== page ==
These programs can be extremely helpful for new drivers. One of biggest insurance knocks on new drivers is the fact that they have little or no driving history. A telematics program sets rates based on current driving behavior, instead of past performance.

  1. Shop around: Buying insurance as a new driver is a tall task. It's expensive, time intensive, and requires a lot of research. But shopping around is the most important step to get the best cheap insurance as a new driver. Each insurance company uses their own pricing metrics, so you might get two very different quotes for identical coverage. QuoteWizard can help you easily compare insurance quotes for new drivers.
  2. Get good grades: If you're still in school, most insurance companies offer discounts to students with good grades. Earning a B average is good enough to knock 10 percent off your insurance premium with many insurers.
  3. Watch your credit: As a young person, you most likely have minimal credit history. This is a good thing. Hopefully your credit is good, but if it's not, it's easier to repair it since you're young. Good credit is a vital part of the price of your car insurance policy.

Frequently Asked Questions

Q: How do I get on my parent's car insurance?

A: Have your parents contact their car insurance company and ask to add you as a named driver. If you live with them and don't own your own car, it's a straight forward process.

If you have your own car, you will need to add the car on to their policy as well. However, if your name is on the title of the car, there's a good chance the insurance company will require that you buy an individual policy.

Q: Is it cheaper to join my parent's insurance plan, or my own?

A: It's usually much cheaper to join your parent's plan. Our research shows that adding a teen to an existing policy costs $278 a month compared to $438 to buy an individual policy.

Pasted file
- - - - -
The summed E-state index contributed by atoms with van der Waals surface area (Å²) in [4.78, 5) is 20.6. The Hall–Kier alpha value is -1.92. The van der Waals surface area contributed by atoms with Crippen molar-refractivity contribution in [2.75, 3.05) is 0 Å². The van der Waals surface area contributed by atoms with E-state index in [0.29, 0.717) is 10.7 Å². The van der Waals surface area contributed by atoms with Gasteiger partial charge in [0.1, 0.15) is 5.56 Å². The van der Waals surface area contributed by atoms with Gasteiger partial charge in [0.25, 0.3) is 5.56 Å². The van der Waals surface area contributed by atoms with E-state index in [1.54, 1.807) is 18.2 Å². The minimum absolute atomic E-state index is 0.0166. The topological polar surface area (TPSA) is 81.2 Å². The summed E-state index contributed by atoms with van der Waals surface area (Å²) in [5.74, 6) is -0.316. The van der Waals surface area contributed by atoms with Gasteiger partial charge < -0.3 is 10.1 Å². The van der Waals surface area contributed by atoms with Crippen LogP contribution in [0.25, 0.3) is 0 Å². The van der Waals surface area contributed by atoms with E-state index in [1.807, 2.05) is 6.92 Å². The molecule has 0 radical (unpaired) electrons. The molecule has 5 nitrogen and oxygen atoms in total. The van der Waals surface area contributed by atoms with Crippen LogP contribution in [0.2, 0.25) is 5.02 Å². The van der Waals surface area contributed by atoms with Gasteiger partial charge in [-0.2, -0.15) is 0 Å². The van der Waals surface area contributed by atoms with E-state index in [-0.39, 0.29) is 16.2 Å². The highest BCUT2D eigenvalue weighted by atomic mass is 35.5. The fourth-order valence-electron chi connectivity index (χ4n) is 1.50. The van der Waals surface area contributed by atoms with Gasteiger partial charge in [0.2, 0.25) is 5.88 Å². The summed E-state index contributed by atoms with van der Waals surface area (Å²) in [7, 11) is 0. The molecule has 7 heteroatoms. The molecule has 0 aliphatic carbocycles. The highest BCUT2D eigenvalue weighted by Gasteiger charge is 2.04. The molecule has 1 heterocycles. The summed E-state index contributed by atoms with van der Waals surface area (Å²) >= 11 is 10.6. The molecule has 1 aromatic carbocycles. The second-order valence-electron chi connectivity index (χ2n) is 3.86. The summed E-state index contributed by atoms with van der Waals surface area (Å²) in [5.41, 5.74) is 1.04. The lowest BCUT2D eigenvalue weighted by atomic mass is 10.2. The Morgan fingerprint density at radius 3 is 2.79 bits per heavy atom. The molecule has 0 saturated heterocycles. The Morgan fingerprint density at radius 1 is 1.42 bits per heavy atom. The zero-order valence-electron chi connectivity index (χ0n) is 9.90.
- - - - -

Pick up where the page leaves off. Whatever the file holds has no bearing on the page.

Q: How long can I stay on my parent's insurance?

A: There's no age limit for how long you can stay on your parent's car insurance. As long as you're dependent, meaning you live with your parents at least part-time and drive their car, you can stay on the insurance.

However, if you move out or buy your own car, your insurance company will probably want you to get an individual policy. Each insurance company has their own definition for dependent, so contact the insurer to find out the exact details.

Q: Why is my car insurance so expensive?

A: There are a ton of factors that go into determining the price of your insurance policy. As a new driver, a huge part of your insurance rate is your lack of driving experience. Other things that impact the price of your policy include where you live, your credit score, and your car's make and model.

Q: My car insurance is really expensive. Will it get cheaper?

A: If you're a teenager, you're stuck with expensive insurance for at least a few years. If you avoid accidents and citations, your rate starts to lower around age 25. But if you're a new driver at age 25 or above, it'll take a few years of building up driving experience and insurance history before your insurance premium gets lighter.

Tired of paying an arm and a leg for car insurance? Shop around and compare auto insurance rates from at least three insurers. There's a good chance you're paying more than you need to. Let QuoteWizard help you save some money.

Q: I moved out of state for college. Do I need to change my insurance?

A: Maybe. At the very least, you're probably going to have to make a few changes to your policy. Insurance requirements vary by state. First, make sure your current policy meets the minimum requirements of your new state.

Second, check that your insurance company operates in your new state. Most major companies offer coverage across the country, but that's not always the case. If not, you'll need to find a new insurance company. LLC has made every effort to ensure that the information on this site is correct, but we cannot guarantee that it is free of inaccuracies, errors, or omissions. All content and services provided on or through this site are provided "as is" and "as available" for use. LLC makes no representations or warranties of any kind, express or implied, as to the operation of this site or to the information, content, materials, or products included on this site. You expressly agree that your use of this site is at your sole risk.